The Bun In The Oven
Having sourdough starter in the house is like having a baby - it needs constant attention or there will be accidents. I received this generous gift from my blog pal, Jim Sartain of Sartain's Sauce fame, but it has been a mixed blessing.
For one thing, you have to feed it. If you don't add more flour and water more or less daily, it dies. You can refrigerate it and that slows down the need to feed frequently, but the possibility of it being shoved to the back and forgotten is very real, at least in my house.
For another thing, it grows. You start with a cute little container of starter but adding flour and water daily adds quickly to the bulk. Before you know it, you have breadzilla on your hands, foaming and bubbling away on the counter, chuckling to itself and plotting like HAL. You keep moving it to a larger and larger container unless you bake daily. For a gal strictly raised on "Waste not, want not," just throwing the extra away seems sinful. I have offered some to all my neighbors but it's like zucchini season - they run and hide now when they see me coming.*
In desperation, I decided to make hamburger buns for our simple burger dinner, knowing that I could freeze part of the yield for another day. On a visit to Chilebrown's house to meet, fondle, and fall in love with his beautiful new baby, a soft and sweet puppy, I asked him for a recipe for sourdough buns. He didn't have one but his advice was Nikean - "Just try it." he said. "The worst that can happen is you have to throw away some." Good point - an honest failure is a good excuse to use up some of the ever-growing starter.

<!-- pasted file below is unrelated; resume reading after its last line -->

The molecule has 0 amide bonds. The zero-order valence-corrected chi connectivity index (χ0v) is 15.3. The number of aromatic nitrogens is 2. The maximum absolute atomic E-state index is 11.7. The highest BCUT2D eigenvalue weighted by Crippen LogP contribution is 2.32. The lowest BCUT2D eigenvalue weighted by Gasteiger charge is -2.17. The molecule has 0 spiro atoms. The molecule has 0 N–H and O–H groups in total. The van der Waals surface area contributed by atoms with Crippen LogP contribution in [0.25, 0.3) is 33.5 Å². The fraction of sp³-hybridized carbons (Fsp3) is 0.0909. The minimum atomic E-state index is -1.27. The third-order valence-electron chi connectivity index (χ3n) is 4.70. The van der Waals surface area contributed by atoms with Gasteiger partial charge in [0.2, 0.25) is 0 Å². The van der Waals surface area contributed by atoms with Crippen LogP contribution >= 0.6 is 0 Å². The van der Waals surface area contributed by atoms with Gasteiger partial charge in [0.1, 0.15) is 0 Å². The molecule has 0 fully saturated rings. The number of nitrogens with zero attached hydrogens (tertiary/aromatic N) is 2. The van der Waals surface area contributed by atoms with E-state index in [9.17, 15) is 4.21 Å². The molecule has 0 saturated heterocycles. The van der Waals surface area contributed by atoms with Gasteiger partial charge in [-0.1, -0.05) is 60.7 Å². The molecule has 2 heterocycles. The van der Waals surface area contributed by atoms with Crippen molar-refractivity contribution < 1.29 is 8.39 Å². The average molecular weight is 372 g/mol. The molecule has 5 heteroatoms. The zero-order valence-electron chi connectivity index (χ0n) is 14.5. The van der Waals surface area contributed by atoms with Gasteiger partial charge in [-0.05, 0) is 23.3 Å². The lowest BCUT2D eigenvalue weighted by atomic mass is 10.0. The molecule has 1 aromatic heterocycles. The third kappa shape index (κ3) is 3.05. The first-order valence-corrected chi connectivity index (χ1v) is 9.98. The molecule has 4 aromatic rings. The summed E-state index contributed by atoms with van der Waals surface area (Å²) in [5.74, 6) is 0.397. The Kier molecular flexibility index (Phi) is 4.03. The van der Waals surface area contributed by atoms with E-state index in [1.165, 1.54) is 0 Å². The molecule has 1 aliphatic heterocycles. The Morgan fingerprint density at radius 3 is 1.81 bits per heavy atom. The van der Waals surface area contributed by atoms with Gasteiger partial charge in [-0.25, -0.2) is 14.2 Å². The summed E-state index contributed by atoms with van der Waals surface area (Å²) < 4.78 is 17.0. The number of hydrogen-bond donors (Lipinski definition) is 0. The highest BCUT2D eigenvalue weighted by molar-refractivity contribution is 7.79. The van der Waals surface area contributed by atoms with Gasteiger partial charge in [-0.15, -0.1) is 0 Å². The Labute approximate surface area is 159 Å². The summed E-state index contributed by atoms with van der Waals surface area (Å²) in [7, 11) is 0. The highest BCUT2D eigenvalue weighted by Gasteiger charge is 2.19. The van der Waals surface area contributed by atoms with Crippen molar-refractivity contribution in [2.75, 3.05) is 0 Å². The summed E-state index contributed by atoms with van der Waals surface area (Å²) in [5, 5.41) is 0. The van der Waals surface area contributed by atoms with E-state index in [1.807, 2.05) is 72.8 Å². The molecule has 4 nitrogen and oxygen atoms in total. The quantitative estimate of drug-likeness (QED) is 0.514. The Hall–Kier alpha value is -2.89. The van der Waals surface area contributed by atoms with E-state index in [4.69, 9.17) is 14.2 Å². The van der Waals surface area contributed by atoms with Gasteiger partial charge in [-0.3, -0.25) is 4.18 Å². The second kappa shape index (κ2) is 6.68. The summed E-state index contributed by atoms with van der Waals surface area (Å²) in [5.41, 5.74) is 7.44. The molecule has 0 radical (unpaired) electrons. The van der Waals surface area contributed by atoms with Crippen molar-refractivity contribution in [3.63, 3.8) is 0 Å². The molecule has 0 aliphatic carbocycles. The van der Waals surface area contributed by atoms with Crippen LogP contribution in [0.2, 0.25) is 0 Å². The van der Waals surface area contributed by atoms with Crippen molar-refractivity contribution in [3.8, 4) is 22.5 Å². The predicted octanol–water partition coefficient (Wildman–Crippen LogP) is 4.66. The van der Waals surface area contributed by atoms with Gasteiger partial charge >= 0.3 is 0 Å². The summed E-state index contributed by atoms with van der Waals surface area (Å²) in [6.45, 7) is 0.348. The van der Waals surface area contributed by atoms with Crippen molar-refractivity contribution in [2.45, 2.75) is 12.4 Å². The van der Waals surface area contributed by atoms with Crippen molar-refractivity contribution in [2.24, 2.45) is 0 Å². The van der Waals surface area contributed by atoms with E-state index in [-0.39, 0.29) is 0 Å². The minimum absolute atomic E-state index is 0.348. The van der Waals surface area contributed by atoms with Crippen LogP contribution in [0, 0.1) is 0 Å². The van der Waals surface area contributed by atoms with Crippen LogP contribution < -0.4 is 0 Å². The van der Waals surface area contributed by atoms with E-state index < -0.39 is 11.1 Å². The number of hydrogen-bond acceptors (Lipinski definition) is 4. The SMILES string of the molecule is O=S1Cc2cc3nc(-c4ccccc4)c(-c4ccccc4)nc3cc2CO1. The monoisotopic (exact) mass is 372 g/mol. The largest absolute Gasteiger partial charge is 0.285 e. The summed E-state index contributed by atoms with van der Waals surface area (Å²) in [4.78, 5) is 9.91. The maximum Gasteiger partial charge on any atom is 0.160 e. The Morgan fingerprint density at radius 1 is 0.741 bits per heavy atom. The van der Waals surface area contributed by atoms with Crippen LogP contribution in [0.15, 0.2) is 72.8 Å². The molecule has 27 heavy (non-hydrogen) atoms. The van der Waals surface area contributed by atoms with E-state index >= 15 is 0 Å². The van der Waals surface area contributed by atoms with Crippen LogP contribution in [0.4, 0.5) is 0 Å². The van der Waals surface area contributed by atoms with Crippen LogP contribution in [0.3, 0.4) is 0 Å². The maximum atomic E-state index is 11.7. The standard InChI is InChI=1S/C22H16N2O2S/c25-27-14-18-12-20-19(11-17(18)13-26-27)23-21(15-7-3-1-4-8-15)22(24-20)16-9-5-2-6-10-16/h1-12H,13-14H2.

I went online. What else does anyone do when they have a baking question? I found several sites that offered recipes, but none seemed just right, so I kinda-sorta made up my own. I mixed and rose, punched down and shaped, and rose again before baking. Because I forgot to use an egg wash to brighten and brown the tops, my finished product was a little plain jane but it's the texture and the taste that really matter, right?
The recipe made substantial buns, not light but not leaden either, using a combination of white and wheat flours. The taste was quite complementary to the burgers and the fresh, yeasty smell in the house was a bonus. All in all, they were a nice success. If that seems like damning with faint praise, I will admit I was aiming for somewhat lighter buns - I may have added too much flour or not given them sufficient time to rise. Anyway, they soaked up our hamburger juices in satisfactory style and I will use the ones I froze rather than offer them to the NHL as hockey pucks.
But, as in making the decision to have a baby, accepting sourdough starter is a commitment not to be undertaken lightly.
Sourdough Hamburger Buns
1 cup sourdough starter (let me know if you need some!)
1 cup milk
1/8 cup honey
1 large egg
3-4 cups whole wheat flour, divided in two
1 teaspoon salt
2-3 Tablespoons unsalted butter at room temperature
I dumped all but two cups of the flour into my Kitchenaid mixer with the dough hook attached and started it on low speed, adding more flour when the dough came together too sticky. I added all the extra flour little by little and, in retrospect, it might have been better to settle for a slightly stickier dough in order to get lighter buns, or to let them rise longer. Makes 8 buns.
*Since writing this, Chilebrown relieved me of half of my growing starter. He is currently my hero.